Key Difference – Organogenesis vs Somatic Embryogenesis
Embryogenesis and organogenesis are two important processes in the development of an organism. Embryogenesis is the process that forms an embryo from a zygote developed from the syngamy. Organogenesis is the process that develops all the tissues and organs of the organism from three germ layers of the embryo. Somatic embryogenesis is an artificial process that forms an embryo from somatic cells of the plants. The key difference between organogenesis and somatic embryogenesis is that organogenesis is the formation of organs from embryo while somatic embryogenesis is the artificial formation of an embryo from somatic cells.
What is Organogenesis?
Organogenesis is the process where internal organs of an organism are developed from the three germ layers named ectoderm, endoderm, and mesoderm of the developing embryo. Once the fertilization is completed, the zygote develops into the blastocyst and then to gastrula. Gastrulation process develops three germ layers. Hence blastula has three germ layers called ectoderm, endoderm and mesoderm. During the organogenesis, these three germ layers differentiate or specialize into various types of tissues or organs in the body. Organogenesis starts at the 3rd to 8th week of utero of humans.
Figure 01: Organogenesis
Cells of the ectoderm differentiate into cells of the outer portion of the body, including the skin or the integumentary system. Ectoderm differentiates into nervous system, sensory system, epithelium of the mouth, anus, pituitary and pineal gland, adrenal medusa, and tooth enamel. Mesoderm germ layer differentiates into all the muscle cells, cardiovascular system, skeletal system (bone and cartilage), lymphatic system, excretory and reproductive systems, adrenal cortex and dermis of the skin. Endoderm is the inner layer which differentiates into the epithelium of digestive tract, accessory organs of the digestive system such as liver, pancreatic system, epithelium of lungs, bladder, urethra, reproductive ducts, thyroid and parathyroid glands and thymus gland.
What is Somatic Embryogenesis?
Embryogenesis is the development of an embryo as a result of the fusion of two gametes. Syngamy results in a 2n cell called zygote. The zygote divides by mitosis and becomes a mature cell mass called embryo. The embryo develops into a mature organism. This is the normal process of embryogenesis or the zygotic embryogenesis. However, somatic cells are also used to develop an embryo. These somatic cells are not haploid cells as gametes. They are 2n normal body cells.
There are three main steps in somatic embryogenesis named induction, maturation, and development an embryo. A single somatic cell can be induced to become mature. Then it will develop into an embryo. Induction can be done by supplying nutrients and plant hormones. The plant hormone auxin is used in the early stage of somatic embryogenesis. Once the auxin is applied, cells will start to grow and divide rapidly. After that, the second hormone gibberellin is supplied. Then cells differentiate into an undifferentiated cell mass called callus. Callus has the capability to mature into a plant. Hence, it is transferred into a fresh nutrient medium to develop into an embryo. Embryo development has different stages such as globular, heart shaped, and small plant. Somatic embryogenesis can be easily applied to plant cells since they are totipotent. If necessary nutrients, hormones and growth promoters are provided, a single plant cell can differentiate into a mature plant. The main advantage of somatic embryogenesis in plants is that when the plant is infected, a mature plant can be made from a single unaffected cell using this process. Artificial seed can also be prepared by somatic embryogenesis. The disadvantage of this process is that it cannot be applied to all the plants. It is limited for certain plant species. It is also a time-consuming process and requires expertise.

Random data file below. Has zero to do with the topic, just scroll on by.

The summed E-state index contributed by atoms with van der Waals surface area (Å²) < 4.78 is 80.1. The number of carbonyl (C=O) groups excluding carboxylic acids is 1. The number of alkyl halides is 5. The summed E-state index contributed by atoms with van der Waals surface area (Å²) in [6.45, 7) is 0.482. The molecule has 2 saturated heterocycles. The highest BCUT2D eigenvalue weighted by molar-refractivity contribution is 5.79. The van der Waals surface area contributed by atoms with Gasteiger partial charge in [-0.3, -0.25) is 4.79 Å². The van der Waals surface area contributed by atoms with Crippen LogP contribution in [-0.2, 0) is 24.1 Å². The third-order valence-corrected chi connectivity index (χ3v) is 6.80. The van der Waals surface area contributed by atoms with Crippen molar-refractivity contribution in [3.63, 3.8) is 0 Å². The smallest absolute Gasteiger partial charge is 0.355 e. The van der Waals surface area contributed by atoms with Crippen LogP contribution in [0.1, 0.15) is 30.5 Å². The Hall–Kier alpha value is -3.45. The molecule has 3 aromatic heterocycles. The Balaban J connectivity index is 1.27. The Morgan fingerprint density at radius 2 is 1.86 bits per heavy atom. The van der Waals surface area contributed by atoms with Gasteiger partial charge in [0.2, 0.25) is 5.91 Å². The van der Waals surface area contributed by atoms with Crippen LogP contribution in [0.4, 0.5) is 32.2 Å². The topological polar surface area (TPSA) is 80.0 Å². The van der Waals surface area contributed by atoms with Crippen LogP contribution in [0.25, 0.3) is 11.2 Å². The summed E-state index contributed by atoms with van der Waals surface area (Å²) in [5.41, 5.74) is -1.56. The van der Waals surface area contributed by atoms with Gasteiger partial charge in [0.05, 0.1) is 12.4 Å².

There are two forms of somatic embryogenesis named direct and indirect. Direct somatic embryogenesis does not produce a callus. However, in indirect somatic embryogenesis, a callus is formed.
What is the Difference Between Organogenesis and Somatic Embryogenesis?
Organogenesis vs Somatic Embryogenesis
|Organogenesis is the formation and development of an organism’s organs from embryonic cells.||Somatic embryogenesis is the formation of an embryo from a single or group of somatic cells artificially.|
|Organogenesis is a more or less natural process.||Somatic Embryogenesis is an artificial process.|
|Organogenesis is seen in plants as well as animals.||Somatic Embryogenesis is seen in plants.|
Summary – Organogenesis vs Somatic Embryogenesis
Embryo is formed as a result of fertilization. Embryo differentiates and matures into a complete organism. All the tissues and organs are formed from the embryo. This process is known as organogenesis. Three germ layers collectively make the entire organ or the tissue system of the body. Usually, the embryo is developed from the fusion of two haploid (n) cells. In certain plants, embryos can be artificially developed from somatic cells without the union of two gametes. The development of an embryo from a somatic cell or group of somatic cells artificially is known as somatic embryogenesis. This is the main difference between organogenesis and somatic embryogenesis.
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1. “Organogenesis – Boundless Open Textbook.” Boundless. Boundless, 08 Aug. 2016. Web. Available here. 25 June 2017.
2. “Somatic Embryogenesis: Meaning, History, Principles, Protocols and Importance.” Biology Discussion. N.p., 26 Oct. 2015. Web. Available here. 25 June 2017.